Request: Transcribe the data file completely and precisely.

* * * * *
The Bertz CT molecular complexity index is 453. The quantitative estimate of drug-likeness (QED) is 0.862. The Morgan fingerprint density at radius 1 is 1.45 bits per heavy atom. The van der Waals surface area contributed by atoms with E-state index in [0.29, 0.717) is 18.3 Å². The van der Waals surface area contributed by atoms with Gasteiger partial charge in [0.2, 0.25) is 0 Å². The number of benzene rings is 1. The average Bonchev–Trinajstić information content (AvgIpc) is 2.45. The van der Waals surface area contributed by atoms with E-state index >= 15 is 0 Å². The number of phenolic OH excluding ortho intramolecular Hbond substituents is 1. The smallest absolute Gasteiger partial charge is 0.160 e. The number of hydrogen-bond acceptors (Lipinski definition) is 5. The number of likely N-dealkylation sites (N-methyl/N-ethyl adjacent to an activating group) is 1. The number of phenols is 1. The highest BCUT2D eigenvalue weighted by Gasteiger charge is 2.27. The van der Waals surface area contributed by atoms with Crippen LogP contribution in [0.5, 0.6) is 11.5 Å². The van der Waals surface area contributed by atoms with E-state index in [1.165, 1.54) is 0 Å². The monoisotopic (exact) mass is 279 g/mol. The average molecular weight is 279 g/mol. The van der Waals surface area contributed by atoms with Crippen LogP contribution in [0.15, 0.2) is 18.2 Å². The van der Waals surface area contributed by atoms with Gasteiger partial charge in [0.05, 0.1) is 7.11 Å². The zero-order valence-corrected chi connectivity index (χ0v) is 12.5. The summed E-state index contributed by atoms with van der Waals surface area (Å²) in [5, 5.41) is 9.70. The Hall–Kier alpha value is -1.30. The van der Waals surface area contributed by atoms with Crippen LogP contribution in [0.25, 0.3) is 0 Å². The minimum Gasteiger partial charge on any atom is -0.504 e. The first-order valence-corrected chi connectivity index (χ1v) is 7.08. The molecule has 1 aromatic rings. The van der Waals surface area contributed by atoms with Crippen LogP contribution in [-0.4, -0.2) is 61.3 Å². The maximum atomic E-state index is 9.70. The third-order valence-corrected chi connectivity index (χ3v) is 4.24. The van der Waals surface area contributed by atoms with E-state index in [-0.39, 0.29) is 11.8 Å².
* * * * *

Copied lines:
The Bertz CT molecular complexity index is 453. The quantitative estimate of drug-likeness (QED) is 0.862. The Morgan fingerprint density at radius 1 is 1.45 bits per heavy atom. The van der Waals surface area contributed by atoms with E-state index in [0.29, 0.717) is 18.3 Å². The van der Waals surface area contributed by atoms with Gasteiger partial charge in [0.2, 0.25) is 0 Å². The number of benzene rings is 1. The average Bonchev–Trinajstić information content (AvgIpc) is 2.45. The van der Waals surface area contributed by atoms with E-state index >= 15 is 0 Å². The number of phenolic OH excluding ortho intramolecular Hbond substituents is 1. The smallest absolute Gasteiger partial charge is 0.160 e. The number of hydrogen-bond acceptors (Lipinski definition) is 5. The number of likely N-dealkylation sites (N-methyl/N-ethyl adjacent to an activating group) is 1. The number of phenols is 1. The highest BCUT2D eigenvalue weighted by Gasteiger charge is 2.27. The van der Waals surface area contributed by atoms with Crippen LogP contribution in [0.5, 0.6) is 11.5 Å². The van der Waals surface area contributed by atoms with E-state index in [1.165, 1.54) is 0 Å². The monoisotopic (exact) mass is 279 g/mol. The average molecular weight is 279 g/mol. The van der Waals surface area contributed by atoms with Crippen LogP contribution in [0.15, 0.2) is 18.2 Å². The van der Waals surface area contributed by atoms with Gasteiger partial charge in [0.05, 0.1) is 7.11 Å². The zero-order valence-corrected chi connectivity index (χ0v) is 12.5. The summed E-state index contributed by atoms with van der Waals surface area (Å²) in [5, 5.41) is 9.70. The Hall–Kier alpha value is -1.30. The van der Waals surface area contributed by atoms with Crippen LogP contribution in [0.25, 0.3) is 0 Å². The minimum Gasteiger partial charge on any atom is -0.504 e. The first-order valence-corrected chi connectivity index (χ1v) is 7.08. The molecule has 1 aromatic rings. The van der Waals surface area contributed by atoms with Crippen LogP contribution in [-0.4, -0.2) is 61.3 Å². The maximum atomic E-state index is 9.70. The third-order valence-corrected chi connectivity index (χ3v) is 4.24. The van der Waals surface area contributed by atoms with E-state index in [-0.39, 0.29) is 11.8 Å².